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July 24, 2024
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Russian Invasion Brings Back Censorship: Romania Wants to Ban ‘Fake News’

After the so-called Russian propaganda websites in Romania were banned by the Romanian Government, such as Russia Today and Sputnik, there is a strong initiative, supported by the same Government, to bring censorship back in the country after 33 years since the fall of communism.

The Department of Emergencies (DSU), the same that coordinated the drastic restrictions during the pandemic, reportedly supports several NGOs developing an “anti-fake news platform”. This scans online press, blogs and social networks to find “fake news”, sources of disinformation and Russian propaganda in the context of the conflict in Ukraine. The platform spots and red flags the “sources of fake news” for the authorities to take appropriate measures. What sort of proper measures? But of course, suspending the activity of the incriminated websites or news platforms.

Romania brings back memories of its communist past

Russian invasion succeeded in bringing back communist memories in a country where freedom of speech has been guaranteed so far.

Romanian citizens didn’t have the freedom of speech during communism, even though Constitution mentioned it and even guaranteed this right. Everything said against the regime was drastically sanctioned, sometimes with heavy years in jail. Thirty-three years after the fall of communism, Romania of 2022, a democratic country, thinks of reviving censorship and takes significant steps towards this goal.

The funny thing is that it is not only the Government to fancy reviving censorship but also the so-called “civil society” through different NGOs, all in the name of defending…the right of the people to be correctly informed. Isn’t it hilarious?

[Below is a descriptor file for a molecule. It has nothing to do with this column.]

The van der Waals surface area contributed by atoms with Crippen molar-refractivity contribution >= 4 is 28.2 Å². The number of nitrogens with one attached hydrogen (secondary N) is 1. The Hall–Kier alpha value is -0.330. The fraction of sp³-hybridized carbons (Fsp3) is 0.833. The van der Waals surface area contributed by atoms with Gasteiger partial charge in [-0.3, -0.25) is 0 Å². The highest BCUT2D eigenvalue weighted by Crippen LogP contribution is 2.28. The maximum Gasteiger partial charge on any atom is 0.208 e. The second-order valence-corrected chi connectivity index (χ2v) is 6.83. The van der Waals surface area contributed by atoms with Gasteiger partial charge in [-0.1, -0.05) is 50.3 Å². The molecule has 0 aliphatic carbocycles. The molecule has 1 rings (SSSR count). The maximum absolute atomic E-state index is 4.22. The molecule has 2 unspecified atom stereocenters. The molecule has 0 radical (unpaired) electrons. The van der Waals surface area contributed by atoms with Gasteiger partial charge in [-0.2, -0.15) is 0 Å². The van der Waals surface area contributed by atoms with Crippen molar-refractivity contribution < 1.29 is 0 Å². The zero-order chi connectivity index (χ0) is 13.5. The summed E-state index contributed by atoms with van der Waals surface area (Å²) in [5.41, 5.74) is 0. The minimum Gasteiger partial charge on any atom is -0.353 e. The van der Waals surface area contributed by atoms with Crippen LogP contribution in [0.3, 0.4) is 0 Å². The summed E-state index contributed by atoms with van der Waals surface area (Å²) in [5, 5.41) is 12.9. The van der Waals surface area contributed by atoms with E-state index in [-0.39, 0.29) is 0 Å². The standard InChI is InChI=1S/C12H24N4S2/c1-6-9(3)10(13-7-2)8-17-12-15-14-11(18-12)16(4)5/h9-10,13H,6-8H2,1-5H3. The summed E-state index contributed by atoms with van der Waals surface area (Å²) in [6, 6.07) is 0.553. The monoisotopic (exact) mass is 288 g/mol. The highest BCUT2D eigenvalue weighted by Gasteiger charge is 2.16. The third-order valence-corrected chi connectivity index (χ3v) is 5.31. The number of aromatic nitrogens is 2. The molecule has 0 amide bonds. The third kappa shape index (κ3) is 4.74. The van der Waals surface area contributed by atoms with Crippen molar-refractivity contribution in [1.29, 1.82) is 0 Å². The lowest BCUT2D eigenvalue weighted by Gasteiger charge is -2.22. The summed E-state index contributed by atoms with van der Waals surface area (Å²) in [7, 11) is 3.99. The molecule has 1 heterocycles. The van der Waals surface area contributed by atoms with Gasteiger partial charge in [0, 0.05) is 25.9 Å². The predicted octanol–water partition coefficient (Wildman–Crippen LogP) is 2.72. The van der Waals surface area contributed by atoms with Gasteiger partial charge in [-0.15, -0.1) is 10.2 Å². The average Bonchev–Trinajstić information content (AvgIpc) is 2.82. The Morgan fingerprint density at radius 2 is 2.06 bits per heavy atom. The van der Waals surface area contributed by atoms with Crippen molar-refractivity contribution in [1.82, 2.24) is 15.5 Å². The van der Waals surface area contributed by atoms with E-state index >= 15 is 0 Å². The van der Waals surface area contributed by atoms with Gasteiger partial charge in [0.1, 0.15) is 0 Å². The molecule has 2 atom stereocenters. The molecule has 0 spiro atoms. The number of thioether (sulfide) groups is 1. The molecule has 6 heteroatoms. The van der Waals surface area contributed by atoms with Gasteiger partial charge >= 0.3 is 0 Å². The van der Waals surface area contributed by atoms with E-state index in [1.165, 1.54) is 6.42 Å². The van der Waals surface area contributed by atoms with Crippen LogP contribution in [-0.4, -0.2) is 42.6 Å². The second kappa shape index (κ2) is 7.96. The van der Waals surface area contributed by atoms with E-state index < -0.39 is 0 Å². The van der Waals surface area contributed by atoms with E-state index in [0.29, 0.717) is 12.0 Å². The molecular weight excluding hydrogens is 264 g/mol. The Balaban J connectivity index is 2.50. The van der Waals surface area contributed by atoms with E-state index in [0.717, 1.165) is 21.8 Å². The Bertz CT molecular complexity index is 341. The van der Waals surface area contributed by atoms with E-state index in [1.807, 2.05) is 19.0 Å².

But the Romanian state has been preparing for this moment for two years. During the pandemic, Romanian authorities sanctioned all those who expressed other opinions than the official ones. Not only that, but the very same Government paid the free press with tens of millions of Euros in a campaign meant to help it survive the difficult times. In reality, all those paid had to host on their platforms Government’s messages. This, in the communication experts’ opinion, created a certain subjective way of presenting the news – the reality was replaced by the Government’s opinion, and the paid mass media suddenly lowered their criticism against the authorities.

Romanian authorities bluntly support the idea of censorship in the country

During the epidemic, the head of DSU, Raed Arafat, was one of the strong voices regarding civil liberties constraints. He repeatedly requested tight lockdowns and demanded censorship of mass media.

Now, all my respect for the freedom of speech, but I would cut their mic off. (…) The mic should be cut off for all those who ask the people not to take the jab. At least for three months.

Raed Arafat, Director of the Department for Emergency Situations within Ministry of Interior

Now, DSU and some NGOs like Global Focus, Active Watch, Media Wise and others want to create a mechanism to restrict free speech, or as they call it, a mechanism to put pressure on the Government to communicate more correctly.

But is this a strong enough reason to censor Romanians’ opinion? Is it enough to deny the freedom of speech in a country that appeared to get rid of communist habits?

Following the strong opposition of the civil society in Romania, it seems that the authorities have given up backing the project, at least for the moment. But, as the head of DSU threatened, sooner or later,, the censorship of the press would become a reality. The conflict in Ukraine, the growth of gas and energy and the food crisis could be reasons for the authorities to temporarily suspend people’s Constitutional rights in the name of combating fake news. This goes against the very same principles the initiative pretends to defend.

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